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The Charm and Complexity of Giambattista Valli

Valli worked around a winter garden theme, mixing in historical references with a bit of modernism.
Giambattista Valli Haute Couture Autumn/Winter 2016 |Source: InDigital.tv
By
  • Angelo Flaccavento

PARIS, France — Right from the start of his career, Giambattista Valli has shown his double-sided creative personality, offsetting pure sartorial drama with dashes of fresh, fragile légèreté — yet never completely favouring one side over the other. The charm of this complexity is what makes his idiom so personal.

Yesterday's show was, if possible, about freshness getting fresher, but also a bit more wrought-out, decorative and seducingly rococo. Romantic, too, if you wish. Valli worked around a winter garden theme, taking inspiration from the wonderfully pictorial movie Russian Ark, directed by Alexander Sukorov. It made for lots of frills, blooms, and even balloon sleeves. Yet, Valli did it his own way: mixing historical references with a bit of modernism, making for highly charged, progressive contrasts.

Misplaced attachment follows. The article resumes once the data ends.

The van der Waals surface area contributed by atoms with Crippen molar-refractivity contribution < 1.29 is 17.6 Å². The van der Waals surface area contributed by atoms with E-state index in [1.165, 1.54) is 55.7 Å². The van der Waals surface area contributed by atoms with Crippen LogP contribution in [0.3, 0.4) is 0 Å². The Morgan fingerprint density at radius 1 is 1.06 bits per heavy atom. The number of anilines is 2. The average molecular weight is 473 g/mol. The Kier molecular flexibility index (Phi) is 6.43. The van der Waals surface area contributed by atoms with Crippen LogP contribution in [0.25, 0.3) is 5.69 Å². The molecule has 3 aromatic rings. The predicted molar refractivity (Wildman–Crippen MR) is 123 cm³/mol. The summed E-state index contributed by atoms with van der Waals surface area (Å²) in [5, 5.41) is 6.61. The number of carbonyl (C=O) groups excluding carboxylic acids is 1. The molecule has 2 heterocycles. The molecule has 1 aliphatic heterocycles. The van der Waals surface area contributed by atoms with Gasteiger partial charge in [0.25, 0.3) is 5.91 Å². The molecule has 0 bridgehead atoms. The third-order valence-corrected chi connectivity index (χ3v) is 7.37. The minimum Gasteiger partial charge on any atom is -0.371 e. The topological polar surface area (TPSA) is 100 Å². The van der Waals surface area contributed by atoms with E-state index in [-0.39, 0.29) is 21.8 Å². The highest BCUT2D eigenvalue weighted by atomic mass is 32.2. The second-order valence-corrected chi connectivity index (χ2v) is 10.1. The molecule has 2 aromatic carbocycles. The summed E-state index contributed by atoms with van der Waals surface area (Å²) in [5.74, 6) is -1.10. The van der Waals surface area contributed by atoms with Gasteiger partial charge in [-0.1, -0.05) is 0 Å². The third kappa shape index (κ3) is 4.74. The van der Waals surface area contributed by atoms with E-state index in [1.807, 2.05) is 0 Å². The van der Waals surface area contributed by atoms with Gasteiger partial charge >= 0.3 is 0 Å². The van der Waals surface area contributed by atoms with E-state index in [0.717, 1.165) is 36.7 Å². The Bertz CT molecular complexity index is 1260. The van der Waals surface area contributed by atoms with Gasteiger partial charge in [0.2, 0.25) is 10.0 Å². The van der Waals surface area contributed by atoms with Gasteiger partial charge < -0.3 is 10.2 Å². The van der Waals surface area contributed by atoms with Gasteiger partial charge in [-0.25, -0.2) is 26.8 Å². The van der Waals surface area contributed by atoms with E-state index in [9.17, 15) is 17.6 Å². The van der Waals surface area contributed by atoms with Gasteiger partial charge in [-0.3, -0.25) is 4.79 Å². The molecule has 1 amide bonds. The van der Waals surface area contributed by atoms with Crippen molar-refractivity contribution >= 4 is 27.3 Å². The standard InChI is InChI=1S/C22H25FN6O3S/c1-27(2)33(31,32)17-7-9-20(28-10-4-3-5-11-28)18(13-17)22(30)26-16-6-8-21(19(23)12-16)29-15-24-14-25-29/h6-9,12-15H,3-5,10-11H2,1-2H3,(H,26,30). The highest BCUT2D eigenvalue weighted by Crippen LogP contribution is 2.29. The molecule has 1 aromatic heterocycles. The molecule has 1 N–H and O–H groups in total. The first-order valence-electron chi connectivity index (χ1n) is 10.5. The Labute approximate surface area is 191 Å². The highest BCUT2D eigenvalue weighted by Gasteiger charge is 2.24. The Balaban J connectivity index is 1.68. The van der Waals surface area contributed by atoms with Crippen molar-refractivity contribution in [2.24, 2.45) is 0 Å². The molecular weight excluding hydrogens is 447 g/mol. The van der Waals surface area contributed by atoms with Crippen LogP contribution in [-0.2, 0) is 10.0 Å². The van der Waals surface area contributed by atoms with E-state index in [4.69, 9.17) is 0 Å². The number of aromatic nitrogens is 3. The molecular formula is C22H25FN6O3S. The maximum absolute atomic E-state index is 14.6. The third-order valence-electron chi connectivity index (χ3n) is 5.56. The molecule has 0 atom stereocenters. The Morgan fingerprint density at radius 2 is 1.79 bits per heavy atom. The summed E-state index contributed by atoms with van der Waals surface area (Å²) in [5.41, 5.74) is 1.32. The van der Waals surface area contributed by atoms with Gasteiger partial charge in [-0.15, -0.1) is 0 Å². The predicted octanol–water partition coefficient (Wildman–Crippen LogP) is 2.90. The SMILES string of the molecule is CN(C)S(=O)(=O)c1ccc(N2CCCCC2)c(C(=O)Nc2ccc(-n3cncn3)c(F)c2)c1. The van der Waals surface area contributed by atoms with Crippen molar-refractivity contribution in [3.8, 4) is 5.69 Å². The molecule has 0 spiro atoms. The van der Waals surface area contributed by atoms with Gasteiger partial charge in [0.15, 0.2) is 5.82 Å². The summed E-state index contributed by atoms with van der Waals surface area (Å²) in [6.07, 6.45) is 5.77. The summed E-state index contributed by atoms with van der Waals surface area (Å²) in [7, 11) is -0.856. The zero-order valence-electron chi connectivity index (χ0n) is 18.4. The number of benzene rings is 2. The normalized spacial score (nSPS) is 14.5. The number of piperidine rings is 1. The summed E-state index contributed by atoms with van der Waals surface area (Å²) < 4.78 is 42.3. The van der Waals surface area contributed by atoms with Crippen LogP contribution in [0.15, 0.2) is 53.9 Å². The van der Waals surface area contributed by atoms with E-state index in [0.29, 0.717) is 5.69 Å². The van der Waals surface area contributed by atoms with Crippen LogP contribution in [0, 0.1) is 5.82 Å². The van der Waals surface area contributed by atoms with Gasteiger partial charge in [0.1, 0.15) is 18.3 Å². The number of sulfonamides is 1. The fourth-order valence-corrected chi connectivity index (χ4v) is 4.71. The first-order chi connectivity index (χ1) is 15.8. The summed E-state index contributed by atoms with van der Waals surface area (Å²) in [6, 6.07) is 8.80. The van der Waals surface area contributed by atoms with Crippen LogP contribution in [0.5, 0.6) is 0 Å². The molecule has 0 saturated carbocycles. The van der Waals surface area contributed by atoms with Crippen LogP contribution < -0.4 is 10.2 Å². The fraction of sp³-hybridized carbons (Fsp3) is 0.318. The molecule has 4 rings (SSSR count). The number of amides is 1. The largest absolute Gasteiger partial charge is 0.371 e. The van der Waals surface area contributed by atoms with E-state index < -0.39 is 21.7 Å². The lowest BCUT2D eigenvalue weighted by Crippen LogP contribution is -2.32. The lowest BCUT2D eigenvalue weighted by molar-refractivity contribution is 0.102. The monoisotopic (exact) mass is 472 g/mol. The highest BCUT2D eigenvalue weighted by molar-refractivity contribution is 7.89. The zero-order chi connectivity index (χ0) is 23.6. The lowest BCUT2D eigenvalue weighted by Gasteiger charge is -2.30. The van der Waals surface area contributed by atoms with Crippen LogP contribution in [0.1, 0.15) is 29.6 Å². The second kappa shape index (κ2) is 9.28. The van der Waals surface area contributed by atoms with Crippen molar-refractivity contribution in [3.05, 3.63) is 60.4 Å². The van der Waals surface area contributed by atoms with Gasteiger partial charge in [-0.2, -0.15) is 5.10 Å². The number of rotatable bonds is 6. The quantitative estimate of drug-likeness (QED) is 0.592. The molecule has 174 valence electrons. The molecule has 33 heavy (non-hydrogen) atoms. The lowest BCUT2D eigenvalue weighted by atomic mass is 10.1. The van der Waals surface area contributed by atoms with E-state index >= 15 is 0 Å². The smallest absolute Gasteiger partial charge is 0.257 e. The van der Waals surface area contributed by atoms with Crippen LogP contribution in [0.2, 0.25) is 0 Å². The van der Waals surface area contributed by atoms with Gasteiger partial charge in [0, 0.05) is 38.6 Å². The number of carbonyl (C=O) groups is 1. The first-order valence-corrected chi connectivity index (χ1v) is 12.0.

Thereafter, hems were short and sharp, while extra-light fabrics lent a foamy touch to the proceedings, making everything look weightless instead of stuffed. Even furs, brightly coloured and richly embroidered, looked giddy and jolly, as far from status as possible. The overall effect was uplifting, and quite new in Valli-land. Until, of course, the three giant meringue ballgowns in the finale proved that Giambattista can still do drama proudly. Some things never change.

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